As we approach the next farm Tess is alerted to a strange noise that she hasn't heard before. The farmer is harvesting his last field of wheat. Round and round the field the combine harvester goes as we watch. It throws up clouds of dust as it goes. Suddenly a brown hare breaks cover and runs across the field. If Tess were not on her lead she would surely be after it.
The next field is already stubble and full of gleaning cock pheasants, scratching between the rows of stalks and eating their fill of the droppings from the combine. Young pheasants, recently let out of their breeding pens, stand in confused groups in the lane, undecided which way to go or what to do. They move off as we get near – more because of the dog than me I suspect as they are so used to humans.
Earlier in the year a fierce storm cut a swathe through Forty Acre Wood and as we get there I see that the woodmen have been in cleaning up. Piles of tree trunks, neatly sawn up, are piled on the edge of the ride. A young deer sniffs at the logs but beats a hasty retreat when it sees us.
Where the lane goes through the wood it is intensely quiet. Nothing stirs. It is almost eerie. Silently a squirrel runs in little leaps across the lane in front of us. Tess breaks that eerie silence with a sharp bark. The squirrel wiggles his tail, races up a tree trunk and is gone.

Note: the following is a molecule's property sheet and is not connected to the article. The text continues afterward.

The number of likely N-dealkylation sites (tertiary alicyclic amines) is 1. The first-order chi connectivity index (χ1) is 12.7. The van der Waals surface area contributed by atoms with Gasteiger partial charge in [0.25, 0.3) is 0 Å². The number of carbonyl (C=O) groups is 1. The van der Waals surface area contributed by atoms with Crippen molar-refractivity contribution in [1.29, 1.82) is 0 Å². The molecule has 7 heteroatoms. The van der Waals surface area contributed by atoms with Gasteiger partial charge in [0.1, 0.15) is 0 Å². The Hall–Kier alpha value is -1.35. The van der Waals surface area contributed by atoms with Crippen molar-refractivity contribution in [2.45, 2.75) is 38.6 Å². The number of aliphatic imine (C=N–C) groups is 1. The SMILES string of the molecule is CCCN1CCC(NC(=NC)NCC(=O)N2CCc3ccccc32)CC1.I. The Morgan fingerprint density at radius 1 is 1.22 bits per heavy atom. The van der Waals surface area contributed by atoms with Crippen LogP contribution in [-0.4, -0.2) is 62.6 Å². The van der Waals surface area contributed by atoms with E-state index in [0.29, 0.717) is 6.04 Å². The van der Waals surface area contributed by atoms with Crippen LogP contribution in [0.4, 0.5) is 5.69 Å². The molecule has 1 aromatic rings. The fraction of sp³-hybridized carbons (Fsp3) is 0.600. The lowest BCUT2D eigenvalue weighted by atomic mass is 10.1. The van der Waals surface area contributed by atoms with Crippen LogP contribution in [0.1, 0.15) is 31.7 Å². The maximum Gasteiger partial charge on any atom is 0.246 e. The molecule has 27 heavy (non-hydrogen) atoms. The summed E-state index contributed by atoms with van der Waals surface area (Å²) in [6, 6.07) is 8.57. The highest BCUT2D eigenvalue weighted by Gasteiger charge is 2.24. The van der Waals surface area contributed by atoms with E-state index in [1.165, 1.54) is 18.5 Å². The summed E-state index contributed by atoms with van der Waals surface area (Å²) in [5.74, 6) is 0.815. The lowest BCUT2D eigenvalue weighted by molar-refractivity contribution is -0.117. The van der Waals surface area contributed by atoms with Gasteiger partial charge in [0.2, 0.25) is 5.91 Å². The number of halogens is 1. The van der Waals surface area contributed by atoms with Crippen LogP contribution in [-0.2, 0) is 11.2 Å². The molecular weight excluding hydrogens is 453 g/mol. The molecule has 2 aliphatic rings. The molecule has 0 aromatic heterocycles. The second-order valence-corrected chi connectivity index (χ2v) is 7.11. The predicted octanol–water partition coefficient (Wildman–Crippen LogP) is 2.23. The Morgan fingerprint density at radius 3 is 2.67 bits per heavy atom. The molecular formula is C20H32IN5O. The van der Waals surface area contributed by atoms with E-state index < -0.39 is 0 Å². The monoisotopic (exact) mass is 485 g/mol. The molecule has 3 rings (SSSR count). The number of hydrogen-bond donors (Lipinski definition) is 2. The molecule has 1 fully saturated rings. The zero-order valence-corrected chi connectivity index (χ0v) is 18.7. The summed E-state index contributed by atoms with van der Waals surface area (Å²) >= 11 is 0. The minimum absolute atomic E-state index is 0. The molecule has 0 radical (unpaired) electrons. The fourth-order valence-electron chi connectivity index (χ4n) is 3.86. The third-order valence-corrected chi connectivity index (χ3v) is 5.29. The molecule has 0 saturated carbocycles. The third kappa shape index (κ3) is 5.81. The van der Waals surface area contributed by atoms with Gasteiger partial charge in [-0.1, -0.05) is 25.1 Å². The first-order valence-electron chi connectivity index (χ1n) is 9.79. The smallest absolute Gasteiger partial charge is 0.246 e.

Once out the other side in the sunlight we can hear long tailed tits working the hedge. I stand still and look but I can't see them, just hear their chatty little conversations as they work along and pass us.
Oaks and silver briches are beginning to turn. Acorns are still quite tiny, yet many of the oak leaves are already brown. Small swags of golden leaves hang at the tips of some silver birch branches.
In the hedge the last honeysuckle flower stands out creamy yellow against the green background. Hips and haws are already deep, beady red and shiny – and look so inviting for the birds – don't eat them too soon, birds, there's a whole Winter ahead.
Rooks dig their long crusty beaks into the ploughed field as we pass. And then we are almost back home again. David is giving the grass in John's field its last cut for a bit more silage for winter. This is the first time for a few weeks that it has been dry enough for the land to take machinery.
We meet two walkers, two cyclists and a tractor in our two mile walk. We get home. Tess has a long drink of water and I put the kettle on.

Wednesday, 17 September 2008

Isn't Memory a Funny Thing?